Sims had originally proposed a much tougher measure, forbidding new homes on any lot bigger than 10 acres, no matter when it was created or purchased. Such a rule change would have stopped the Gillises, who bought their 20-acre property last year.

But in public hearings Sims and his staff caught hell from rural landowners and had to back down. Now they propose to allow houses on any lot that was carved out before this year. “People who have already purchased property out there to build their dream home can still do so” under the revised rule, says Grant. Close to a thousand lots will be grandfathered in.

EVEN WITH ALL the loopholes, Sims’ ideas have not been warmly received in the Republican-controlled King County Council—indeed, they may be dead on arrival.

“There are no Republicans willing to vote for any more downzones,” says Republican King County Council member Chris Vance. “It’s simply wrong for the government to say, ‘Here’s what you can or can’t do on your property,’ and then five years later say, ‘Oh, we changed our minds.'”

Other property rights activists are up in arms as well. “A person’s right to build a cabin on his own property is one of the most—if not the most—fundamental attributes of real property ownership,” declares Bill Kombol, manager of Palmer Coking Coal, a 67-year-old mining company in Black Diamond that still manages some 200 acres of forest land. “Some people seem to think that rights reside with the king, and he grants you privileges,” says Kombol. “But our country was founded on different principles.”

Chris Brownell, a landowner in the Lake Joy area who is actively opposing Sims’ plan, says, “It’s unrealistic to expect no building. If that’s the goal, they should offer to buy everyone out.”

The interest group that would be most directly affected by Sims’ plan—the timber industry—has been relatively quiet so far. Frank Mendizabal, a spokesman for Weyerhaeuser, will say only: “We have an interest in these types of changes and we’re going to continue to monitor what happens.” Of course, the zoning rules aren’t permanent, as the industry well knows, and can be undone again with the next change in county leadership.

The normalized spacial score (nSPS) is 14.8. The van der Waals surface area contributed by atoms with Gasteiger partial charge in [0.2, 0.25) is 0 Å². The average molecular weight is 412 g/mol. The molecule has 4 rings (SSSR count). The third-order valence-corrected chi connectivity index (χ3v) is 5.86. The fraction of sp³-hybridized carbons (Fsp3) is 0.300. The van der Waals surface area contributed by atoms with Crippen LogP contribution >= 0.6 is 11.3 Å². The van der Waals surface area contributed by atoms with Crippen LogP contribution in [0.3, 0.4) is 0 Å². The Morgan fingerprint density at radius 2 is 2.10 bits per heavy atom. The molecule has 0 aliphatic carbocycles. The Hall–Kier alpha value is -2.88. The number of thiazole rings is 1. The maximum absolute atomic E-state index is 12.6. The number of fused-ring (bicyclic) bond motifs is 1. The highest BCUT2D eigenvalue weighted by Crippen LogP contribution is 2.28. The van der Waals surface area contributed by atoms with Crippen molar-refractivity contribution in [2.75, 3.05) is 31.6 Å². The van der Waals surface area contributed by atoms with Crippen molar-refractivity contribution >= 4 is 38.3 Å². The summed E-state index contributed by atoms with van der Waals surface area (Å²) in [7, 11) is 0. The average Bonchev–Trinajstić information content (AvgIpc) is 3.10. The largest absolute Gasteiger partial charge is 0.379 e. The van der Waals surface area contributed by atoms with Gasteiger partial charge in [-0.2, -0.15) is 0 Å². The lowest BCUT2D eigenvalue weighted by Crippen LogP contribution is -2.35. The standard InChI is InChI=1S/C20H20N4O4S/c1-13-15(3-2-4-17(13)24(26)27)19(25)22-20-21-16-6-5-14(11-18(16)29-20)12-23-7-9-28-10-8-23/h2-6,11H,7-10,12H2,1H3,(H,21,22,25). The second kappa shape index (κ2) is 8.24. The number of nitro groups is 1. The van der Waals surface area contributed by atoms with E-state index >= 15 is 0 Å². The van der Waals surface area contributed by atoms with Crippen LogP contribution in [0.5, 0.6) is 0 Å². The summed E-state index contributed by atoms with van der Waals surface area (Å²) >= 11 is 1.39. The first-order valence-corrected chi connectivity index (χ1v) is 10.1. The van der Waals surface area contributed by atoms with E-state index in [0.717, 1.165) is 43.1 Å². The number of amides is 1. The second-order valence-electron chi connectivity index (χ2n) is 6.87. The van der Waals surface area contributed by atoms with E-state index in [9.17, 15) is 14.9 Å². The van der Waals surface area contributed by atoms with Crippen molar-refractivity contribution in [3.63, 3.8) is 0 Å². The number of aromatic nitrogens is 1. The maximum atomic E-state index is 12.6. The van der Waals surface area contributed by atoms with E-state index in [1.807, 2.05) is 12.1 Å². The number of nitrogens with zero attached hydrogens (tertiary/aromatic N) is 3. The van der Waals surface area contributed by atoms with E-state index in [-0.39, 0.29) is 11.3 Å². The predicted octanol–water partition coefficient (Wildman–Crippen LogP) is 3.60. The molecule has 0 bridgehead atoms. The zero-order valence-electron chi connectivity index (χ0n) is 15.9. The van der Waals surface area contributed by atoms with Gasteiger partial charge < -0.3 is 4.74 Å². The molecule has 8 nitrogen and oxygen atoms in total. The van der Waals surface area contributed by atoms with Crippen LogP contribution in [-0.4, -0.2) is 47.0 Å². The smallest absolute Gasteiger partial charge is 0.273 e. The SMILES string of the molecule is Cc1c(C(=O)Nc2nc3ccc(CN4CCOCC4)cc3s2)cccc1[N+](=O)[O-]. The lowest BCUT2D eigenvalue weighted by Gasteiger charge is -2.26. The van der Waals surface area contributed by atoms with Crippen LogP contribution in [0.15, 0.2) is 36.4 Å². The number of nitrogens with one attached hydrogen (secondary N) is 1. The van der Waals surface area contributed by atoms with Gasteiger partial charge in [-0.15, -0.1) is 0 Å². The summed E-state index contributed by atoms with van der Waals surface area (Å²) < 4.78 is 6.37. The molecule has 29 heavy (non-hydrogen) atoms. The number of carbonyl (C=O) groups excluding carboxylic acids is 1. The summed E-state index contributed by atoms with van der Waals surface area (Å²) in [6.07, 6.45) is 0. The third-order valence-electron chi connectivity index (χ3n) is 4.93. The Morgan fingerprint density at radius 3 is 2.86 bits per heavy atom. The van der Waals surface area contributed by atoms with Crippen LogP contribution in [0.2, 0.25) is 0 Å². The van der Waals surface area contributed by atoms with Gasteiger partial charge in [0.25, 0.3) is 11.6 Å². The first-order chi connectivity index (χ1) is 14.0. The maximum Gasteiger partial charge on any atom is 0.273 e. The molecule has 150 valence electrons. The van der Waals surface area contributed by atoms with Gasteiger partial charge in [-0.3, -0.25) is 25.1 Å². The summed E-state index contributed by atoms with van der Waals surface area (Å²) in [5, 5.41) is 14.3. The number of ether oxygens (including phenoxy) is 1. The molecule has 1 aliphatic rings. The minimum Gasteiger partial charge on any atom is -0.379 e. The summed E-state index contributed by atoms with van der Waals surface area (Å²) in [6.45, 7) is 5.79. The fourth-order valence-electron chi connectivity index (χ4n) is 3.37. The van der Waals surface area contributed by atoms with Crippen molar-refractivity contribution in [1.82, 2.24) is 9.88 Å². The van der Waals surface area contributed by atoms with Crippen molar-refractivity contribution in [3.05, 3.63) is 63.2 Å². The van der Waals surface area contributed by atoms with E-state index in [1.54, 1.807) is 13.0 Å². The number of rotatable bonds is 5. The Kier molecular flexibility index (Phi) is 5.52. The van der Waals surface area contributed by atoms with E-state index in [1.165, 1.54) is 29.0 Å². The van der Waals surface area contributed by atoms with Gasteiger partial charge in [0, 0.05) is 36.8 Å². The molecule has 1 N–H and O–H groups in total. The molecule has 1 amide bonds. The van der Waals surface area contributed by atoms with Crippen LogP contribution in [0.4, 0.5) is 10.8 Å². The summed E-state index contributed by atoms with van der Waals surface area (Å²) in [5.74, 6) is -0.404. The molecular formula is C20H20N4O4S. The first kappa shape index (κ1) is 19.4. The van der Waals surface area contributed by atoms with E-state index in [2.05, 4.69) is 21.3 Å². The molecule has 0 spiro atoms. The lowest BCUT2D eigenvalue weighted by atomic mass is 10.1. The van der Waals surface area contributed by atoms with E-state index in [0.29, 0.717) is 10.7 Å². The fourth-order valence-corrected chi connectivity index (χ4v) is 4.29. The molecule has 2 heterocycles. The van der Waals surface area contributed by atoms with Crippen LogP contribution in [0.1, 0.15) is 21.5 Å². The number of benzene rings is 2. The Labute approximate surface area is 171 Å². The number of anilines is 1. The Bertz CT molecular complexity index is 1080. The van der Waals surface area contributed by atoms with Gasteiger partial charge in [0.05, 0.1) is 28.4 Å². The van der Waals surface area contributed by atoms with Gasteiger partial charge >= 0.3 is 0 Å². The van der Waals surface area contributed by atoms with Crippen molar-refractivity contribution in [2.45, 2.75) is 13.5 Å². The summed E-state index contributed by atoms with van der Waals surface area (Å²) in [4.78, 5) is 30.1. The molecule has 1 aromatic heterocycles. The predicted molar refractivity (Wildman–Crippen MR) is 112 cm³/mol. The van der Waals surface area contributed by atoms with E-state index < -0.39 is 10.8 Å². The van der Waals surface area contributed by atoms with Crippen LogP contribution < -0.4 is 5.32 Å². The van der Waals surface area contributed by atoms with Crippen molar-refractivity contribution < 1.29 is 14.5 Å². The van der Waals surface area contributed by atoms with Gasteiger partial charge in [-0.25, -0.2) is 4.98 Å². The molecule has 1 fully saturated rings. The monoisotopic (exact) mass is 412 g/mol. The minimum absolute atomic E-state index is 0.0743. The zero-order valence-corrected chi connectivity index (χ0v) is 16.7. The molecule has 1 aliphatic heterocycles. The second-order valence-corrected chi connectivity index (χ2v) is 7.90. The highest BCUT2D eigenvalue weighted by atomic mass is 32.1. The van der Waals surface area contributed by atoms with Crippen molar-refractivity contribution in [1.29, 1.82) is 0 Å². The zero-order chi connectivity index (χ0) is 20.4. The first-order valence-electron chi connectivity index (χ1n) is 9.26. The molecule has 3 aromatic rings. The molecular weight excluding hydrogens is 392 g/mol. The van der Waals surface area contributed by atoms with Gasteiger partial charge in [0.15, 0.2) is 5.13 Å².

BOYAR SAYS THE GILLIS home is “the poster child for what’s going to happen if Sims’ plan isn’t accepted by the county.” Still, is one little house—or even one giant mansion—in the middle of 80 acres such a big deal? Policy analyst Lori Grant says that the problem is the domino effect: “If you have people who are quite wealthy moving deep into the [forest], it will drag more development with them.” In the Gillis case, for example, she says, “Other properties out there that didn’t have hope of getting electricity—and so couldn’t be developed—now might be.”

Eventually, she says, those remote residents start demanding “a full level of services” from government, such as emergency response, fire, police, school buses, and paved roads. They also start to complain about the noise and other unpleasantness that comes from living in close proximity to mining and timber cutting—which, Grant says, “is still a very important industry for King County.”

For his part, Steve Gillis offered this comment when reached at the office of his latest hot biotech company, Corixa: “We are trying to build a single-family house, which is a permitted use of the property we purchased. And we’ve hired some well-trained consultants to help us stay within all regulations.”

Indeed, the Gillises are clearly making some effort to go lightly on their surroundings. According to county files, their housing plan calls for removing only three trees from the site and leaving everything else intact. Only six of their 20 acres will be built on.

And the site doesn’t exactly reside in virgin forest. It’s reached along a gravel and dirt road littered with a couple abandoned shacks and cars, as well as the remnants of a major meth lab that was busted a few years ago. A handsome, now-doomed two-bedroom cabin from the previous owner already sits on the Gilleses’ property.

This part of the Middle Fork has been logged out several times and today is mostly lined with skinny alders, the first tree species to move in after a clearcut. “Forests take time,” says Boyar, as he conducts his tour.

Boyar holds out little hope that he will be able to stop the Gillis project, though he says he’s going to “push for every study possible.” The nonprofit Land Conservancy of Seattle and King County has been trying to interest the biotech executive in another site, so far without success.